Beyond the battleground
Inside Arizona State University’s Combat Robotics Club
With blades spinning up to 250 miles per hour and the risk of obliterating months of progress within seconds, combat robotics is where creativity and engineering skills flourish.
Combat robotics is an educational endeavor in which grading is inconsequential and the final score is determined by how many pieces the robot is reduced to. This structure deviates from standard robotics competitions by prioritizing dynamic design over sophisticated coding.
A successful robot must retain mobility and sustain intense amounts of force while being easy to replace and fix if broken during competition, with sometimes only 20 minutes allowed for repair between matches. A bot is victorious if its opponent is immobilized, the opponent taps out or is voted out by judges.
Arizona State University’s Combat Ready Robotics club, or CRR, is a student-run organization that tests students’ engineering skills with a mix of chaos, creativity and camaraderie that coursework rarely provides.
On Jan. 20, CRR hosted its local competition, the Sun Devil Smackdown, to celebrate the organization’s progress and allow newer members to test their robots.
Expanding their toolbox
Leading up to competitions, CRR members spend months attending workshops before designing and constructing weaponized remote-control robots to compete in local, state and national competitions.
Caleb Hecht, a manufacturing engineering senior in the Ira A. Fulton Schools of Engineering at ASU and founding member, says the robots are an ideal avenue for learning engineering techniques.
“So much of what we do is education-based,” Hecht says. “We teach people how to use these tools, how to design around equipment and how to operate the equipment they’ll use in their careers.”
CRR provides resources and guidance to students from all backgrounds through workshops that teach the entire robot design and building process.
Designing with intent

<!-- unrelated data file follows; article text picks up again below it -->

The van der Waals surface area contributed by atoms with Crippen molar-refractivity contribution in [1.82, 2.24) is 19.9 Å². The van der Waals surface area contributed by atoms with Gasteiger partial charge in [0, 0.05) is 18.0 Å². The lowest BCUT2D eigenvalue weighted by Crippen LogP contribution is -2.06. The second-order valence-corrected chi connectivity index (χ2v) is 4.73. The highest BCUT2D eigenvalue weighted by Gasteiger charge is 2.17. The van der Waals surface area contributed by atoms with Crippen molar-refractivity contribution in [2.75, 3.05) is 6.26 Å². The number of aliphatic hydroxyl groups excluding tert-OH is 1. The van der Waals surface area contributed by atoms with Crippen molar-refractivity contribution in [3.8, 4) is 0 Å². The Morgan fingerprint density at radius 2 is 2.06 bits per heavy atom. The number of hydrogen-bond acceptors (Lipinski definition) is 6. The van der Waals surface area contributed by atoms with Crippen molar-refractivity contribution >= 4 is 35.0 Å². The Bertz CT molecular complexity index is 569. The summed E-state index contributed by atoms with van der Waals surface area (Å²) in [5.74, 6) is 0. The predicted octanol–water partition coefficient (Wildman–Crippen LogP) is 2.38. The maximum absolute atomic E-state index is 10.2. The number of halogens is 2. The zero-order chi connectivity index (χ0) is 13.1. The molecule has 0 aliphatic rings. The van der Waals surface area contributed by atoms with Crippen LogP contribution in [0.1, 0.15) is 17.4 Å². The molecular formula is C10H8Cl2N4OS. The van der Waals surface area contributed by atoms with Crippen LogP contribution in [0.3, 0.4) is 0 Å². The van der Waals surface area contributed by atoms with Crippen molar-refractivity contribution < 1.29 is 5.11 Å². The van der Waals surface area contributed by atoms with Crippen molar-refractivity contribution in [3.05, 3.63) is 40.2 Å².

Producing a competitive bot requires awareness of physical and mechanical applications, ensuring maximum durability and mobility while also planning for the inevitable repair process. An elaborate robot may be too complicated to repair between matches, yet an oversimplified robot may struggle to hold its own against novel attacks.
“It’s a test of design and if you have a poor design decision, you’ll figure it out pretty quickly because your robot will end up in pieces,” Hecht says.
As students apply principles from coursework on their own terms, they develop skills and perspectives that are valuable in engineering and industry, such as product design, time management and awareness of user experience.
Tyler Wright and Alejandro Gonzalez Gutierrez, mechanical engineering juniors and CRR workshop co-directors, joined the club to explore the practical applications of what they were learning in classes. Gutierrez says CRR allowed him to develop confidence and communication skills that helped him in job interviews.
“It happens a lot for me and others in CRR that interviewers see [the organization] on our resumes and get interested in what we worked on,” Gutierrez says, recalling his engine development internship with Honda. “For most interviewers, they’ve never seen it on a resume before, and they get interested in how this experience helped us develop all these different skills that apply across so many fields.”
Students create a variety of robots, ranging from three to 30 pounds, and a vast range of designs. Similar to a choose-your-own-adventure experience, each design decision determines the skill, techniques, tactics and overall performance of the robot.
As workshop co-directors, Wright and Gutierrez can sometimes anticipate who created which robot based on the robot’s design.
“Some people are perfectionists, and you can see it in the precision of their robots. Some teams just want to have fun and end up with a swinging hammer on the robot because ‘Why not?’” Gutierrez says. “So much personality comes through, even in the name of function.”